Here’s a question that probably needs to be asked at this point: Could Yankton’s Riverboat Days last month be viewed as a COVID-19 super-spreader event?
It’s a tough question (in more ways than one) that merits at least a little thought since Yankton County’s COVID infection numbers have spiked in the three-plus weeks since the festival. On Riverboat Days weekend, the South Dakota Department of Health’s (DOH) online COVID portal showed the county with about 25 active cases; earlier this week, that number crossed the 100-case threshold. (It slipped down to 98 Thursday.) And since Riverboat Days, the county has seen six days with double-digit increases in positive tests.
When you throw in other factors — such as the huge crowds that flocked to the festival and the fact that there were probably only about five of us who wore masks during the celebration — wondering about the festival’s super-spreader potential in hindsight isn’t really out of line.
However, for numerous reasons, we’ll probably never know, and perhaps it doesn’t even matter quite as much as it once did.
For one thing, the latest COVID wave, fueled by the Delta variant, has hit everywhere across the nation and was bound to sweep through this region, Riverboat Days or no Riverboat Days.
Secondly, tracking cases doesn’t seem to be a primary mission of health officials anymore. It would be difficult for them to connect all the dots that intersected at Riverboat Days — or any other major events — with any cases that popped up afterwards, unless there was direct, irrefutable contact.
Third, Riverboat Days didn’t happen in a vacuum, or anything close to it. If you wonder about the spreading potential of the Yankton festival, then you also have to scrutinize Dakota Fest in Mitchell, the Sioux Empire Fair in Sioux Falls, the South Dakota State Fair in Huron, the Nebraska State Fair in Grand Island, the various county fairs in the area, Wagner’s Labor Day celebration and so on. And you’d also have to take into account that the new school year started around the time of Riverboat Days, and some area schools are already having issues with COVID cases.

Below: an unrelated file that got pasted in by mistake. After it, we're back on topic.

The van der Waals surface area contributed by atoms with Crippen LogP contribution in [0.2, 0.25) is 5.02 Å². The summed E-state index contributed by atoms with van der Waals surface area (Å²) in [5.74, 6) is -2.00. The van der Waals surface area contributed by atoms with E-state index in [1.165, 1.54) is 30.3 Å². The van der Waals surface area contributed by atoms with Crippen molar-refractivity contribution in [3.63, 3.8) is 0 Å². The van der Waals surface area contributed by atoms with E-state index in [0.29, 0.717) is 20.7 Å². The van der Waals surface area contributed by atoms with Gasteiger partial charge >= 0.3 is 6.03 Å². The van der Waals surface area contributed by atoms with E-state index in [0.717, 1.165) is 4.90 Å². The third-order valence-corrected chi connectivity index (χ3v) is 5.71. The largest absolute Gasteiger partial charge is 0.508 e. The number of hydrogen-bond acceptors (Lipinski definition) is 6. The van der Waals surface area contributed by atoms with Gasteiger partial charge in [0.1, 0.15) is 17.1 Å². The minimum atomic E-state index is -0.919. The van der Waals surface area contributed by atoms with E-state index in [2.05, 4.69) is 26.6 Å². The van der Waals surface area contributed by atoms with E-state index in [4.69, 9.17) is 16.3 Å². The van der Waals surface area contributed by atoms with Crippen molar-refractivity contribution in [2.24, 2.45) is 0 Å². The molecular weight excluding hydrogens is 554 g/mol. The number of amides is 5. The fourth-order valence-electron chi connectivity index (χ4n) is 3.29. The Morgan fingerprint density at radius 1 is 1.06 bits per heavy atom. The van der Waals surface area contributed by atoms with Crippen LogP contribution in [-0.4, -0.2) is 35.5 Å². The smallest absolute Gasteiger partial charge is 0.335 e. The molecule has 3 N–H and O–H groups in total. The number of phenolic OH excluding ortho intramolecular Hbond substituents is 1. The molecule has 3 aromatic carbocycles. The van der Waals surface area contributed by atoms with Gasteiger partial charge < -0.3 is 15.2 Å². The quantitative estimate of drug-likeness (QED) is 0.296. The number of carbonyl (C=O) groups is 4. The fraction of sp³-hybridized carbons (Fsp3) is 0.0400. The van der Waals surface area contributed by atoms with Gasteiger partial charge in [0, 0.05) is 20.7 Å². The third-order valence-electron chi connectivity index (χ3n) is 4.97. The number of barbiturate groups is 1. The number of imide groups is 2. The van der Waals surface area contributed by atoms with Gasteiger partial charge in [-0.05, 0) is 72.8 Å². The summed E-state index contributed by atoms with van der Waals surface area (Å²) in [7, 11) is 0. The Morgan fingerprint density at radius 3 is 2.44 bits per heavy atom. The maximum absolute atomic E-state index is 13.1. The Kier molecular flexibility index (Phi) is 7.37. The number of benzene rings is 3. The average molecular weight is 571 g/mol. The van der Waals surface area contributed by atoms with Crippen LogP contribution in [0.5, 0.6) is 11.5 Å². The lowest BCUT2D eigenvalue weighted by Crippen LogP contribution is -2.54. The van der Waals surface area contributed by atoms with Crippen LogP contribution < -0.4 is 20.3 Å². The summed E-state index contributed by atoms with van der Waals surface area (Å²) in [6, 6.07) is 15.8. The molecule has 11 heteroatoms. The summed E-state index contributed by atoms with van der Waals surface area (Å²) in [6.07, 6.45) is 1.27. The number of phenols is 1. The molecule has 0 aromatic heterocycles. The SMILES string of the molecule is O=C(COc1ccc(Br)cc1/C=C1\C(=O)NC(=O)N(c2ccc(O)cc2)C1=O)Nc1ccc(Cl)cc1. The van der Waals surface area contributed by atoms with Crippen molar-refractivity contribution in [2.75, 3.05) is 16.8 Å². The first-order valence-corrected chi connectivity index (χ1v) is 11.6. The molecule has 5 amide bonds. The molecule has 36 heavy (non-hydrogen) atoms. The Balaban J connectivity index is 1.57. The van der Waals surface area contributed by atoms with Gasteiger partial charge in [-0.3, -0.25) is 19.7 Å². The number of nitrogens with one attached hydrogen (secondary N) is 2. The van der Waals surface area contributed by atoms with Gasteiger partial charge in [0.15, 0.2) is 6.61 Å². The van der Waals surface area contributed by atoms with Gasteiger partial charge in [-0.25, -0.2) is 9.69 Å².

Fourth, Riverboat Days was largely (although not exclusively) an outdoor festival. While there were a lot of people on hand and a few individual events (such as the Jo Dee Messina concert) were jam-packed, the outdoor nature of the celebration was probably a plus.
Finally, one thing that Riverboat Days and other events like it this summer had going for them was the benefit of vaccines, which of course were not here last year when practically everything was scrapped. I would estimate that, for instance, the Riverboat Days crowds tend to skew slightly (but not greatly) older than, say, a baseball tournament or a concert, and it stands to reason that more of these people were probably vaccinated and also tend to take a few more precautions. (This behavioral pattern arguably shows up in the DOH case breakdown by age groups: Right now, South Dakota has had more COVID cases diagnosed in the 10-19 age group than the 60s, 70s or 80s/older groups.) So, the vaccines that some people are railing against so furiously have likely done more than anything else to make things like Riverboat Days, as well as summertime as we remember it, look a lot more like normal — or even happen at all.
Still, one can’t help but think about such things, especially given the latest COVID surge and the memories we all have of last year when we had fewer defenses at our disposal.
At this point, whatever I say about vaccines, masking and other defense techniques probably won’t register with anyone. Most people have made up their minds one way or another on such things.
However, if you DO want more evidence, look around. A degree of normality has returned, in large part, because of the vaccination issue. Meanwhile, a new surge also threatens us, according to CDC statistical patterns from across the country, because of the vaccination issue. You can draw your own conclusions from that.
One thing all this could mean is that so-called super-spreader events may be viewed somewhat differently now than, say, a year ago. Today, it may not be so much a matter of how many people are gathered, but rather how many of them are vaccinated, as well as masked, healthy and generally prepared. And that approach has been a game changer, at least so far — one that we can control. It’s really up to us.
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